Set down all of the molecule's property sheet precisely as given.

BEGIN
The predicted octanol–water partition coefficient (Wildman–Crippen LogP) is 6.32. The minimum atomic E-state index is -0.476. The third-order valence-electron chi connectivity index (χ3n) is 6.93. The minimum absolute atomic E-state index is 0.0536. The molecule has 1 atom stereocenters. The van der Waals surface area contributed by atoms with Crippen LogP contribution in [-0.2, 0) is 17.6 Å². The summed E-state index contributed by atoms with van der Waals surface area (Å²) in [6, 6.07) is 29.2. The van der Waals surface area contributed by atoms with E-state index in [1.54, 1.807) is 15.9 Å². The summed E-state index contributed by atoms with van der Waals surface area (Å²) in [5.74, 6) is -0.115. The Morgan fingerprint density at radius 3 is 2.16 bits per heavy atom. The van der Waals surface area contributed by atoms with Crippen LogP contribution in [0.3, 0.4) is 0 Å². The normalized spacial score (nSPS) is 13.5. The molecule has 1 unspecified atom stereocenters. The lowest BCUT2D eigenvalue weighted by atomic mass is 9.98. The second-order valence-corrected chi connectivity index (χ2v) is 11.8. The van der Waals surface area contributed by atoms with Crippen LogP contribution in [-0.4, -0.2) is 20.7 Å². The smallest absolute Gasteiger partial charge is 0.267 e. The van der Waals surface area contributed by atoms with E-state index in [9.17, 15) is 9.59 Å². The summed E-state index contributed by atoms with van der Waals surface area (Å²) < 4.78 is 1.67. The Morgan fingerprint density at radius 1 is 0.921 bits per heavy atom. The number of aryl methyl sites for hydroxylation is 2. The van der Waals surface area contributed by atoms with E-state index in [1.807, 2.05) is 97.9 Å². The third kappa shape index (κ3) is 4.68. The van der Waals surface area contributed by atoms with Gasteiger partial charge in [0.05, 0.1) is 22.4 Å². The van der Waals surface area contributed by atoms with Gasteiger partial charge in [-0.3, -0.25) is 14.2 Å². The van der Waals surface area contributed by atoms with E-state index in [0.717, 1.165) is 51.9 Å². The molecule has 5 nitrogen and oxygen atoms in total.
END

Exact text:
The predicted octanol–water partition coefficient (Wildman–Crippen LogP) is 6.32. The minimum atomic E-state index is -0.476. The third-order valence-electron chi connectivity index (χ3n) is 6.93. The minimum absolute atomic E-state index is 0.0536. The molecule has 1 atom stereocenters. The van der Waals surface area contributed by atoms with Crippen LogP contribution in [-0.2, 0) is 17.6 Å². The summed E-state index contributed by atoms with van der Waals surface area (Å²) in [6, 6.07) is 29.2. The van der Waals surface area contributed by atoms with E-state index in [1.54, 1.807) is 15.9 Å². The summed E-state index contributed by atoms with van der Waals surface area (Å²) in [5.74, 6) is -0.115. The Morgan fingerprint density at radius 3 is 2.16 bits per heavy atom. The van der Waals surface area contributed by atoms with Crippen LogP contribution in [0.3, 0.4) is 0 Å². The normalized spacial score (nSPS) is 13.5. The molecule has 1 unspecified atom stereocenters. The lowest BCUT2D eigenvalue weighted by atomic mass is 9.98. The second-order valence-corrected chi connectivity index (χ2v) is 11.8. The van der Waals surface area contributed by atoms with Crippen LogP contribution in [-0.4, -0.2) is 20.7 Å². The smallest absolute Gasteiger partial charge is 0.267 e. The van der Waals surface area contributed by atoms with E-state index in [9.17, 15) is 9.59 Å². The summed E-state index contributed by atoms with van der Waals surface area (Å²) < 4.78 is 1.67. The Morgan fingerprint density at radius 1 is 0.921 bits per heavy atom. The number of aryl methyl sites for hydroxylation is 2. The van der Waals surface area contributed by atoms with E-state index in [1.807, 2.05) is 97.9 Å². The third kappa shape index (κ3) is 4.68. The van der Waals surface area contributed by atoms with Gasteiger partial charge in [0.05, 0.1) is 22.4 Å². The van der Waals surface area contributed by atoms with Gasteiger partial charge in [-0.3, -0.25) is 14.2 Å². The van der Waals surface area contributed by atoms with E-state index in [0.717, 1.165) is 51.9 Å². The molecule has 5 nitrogen and oxygen atoms in total.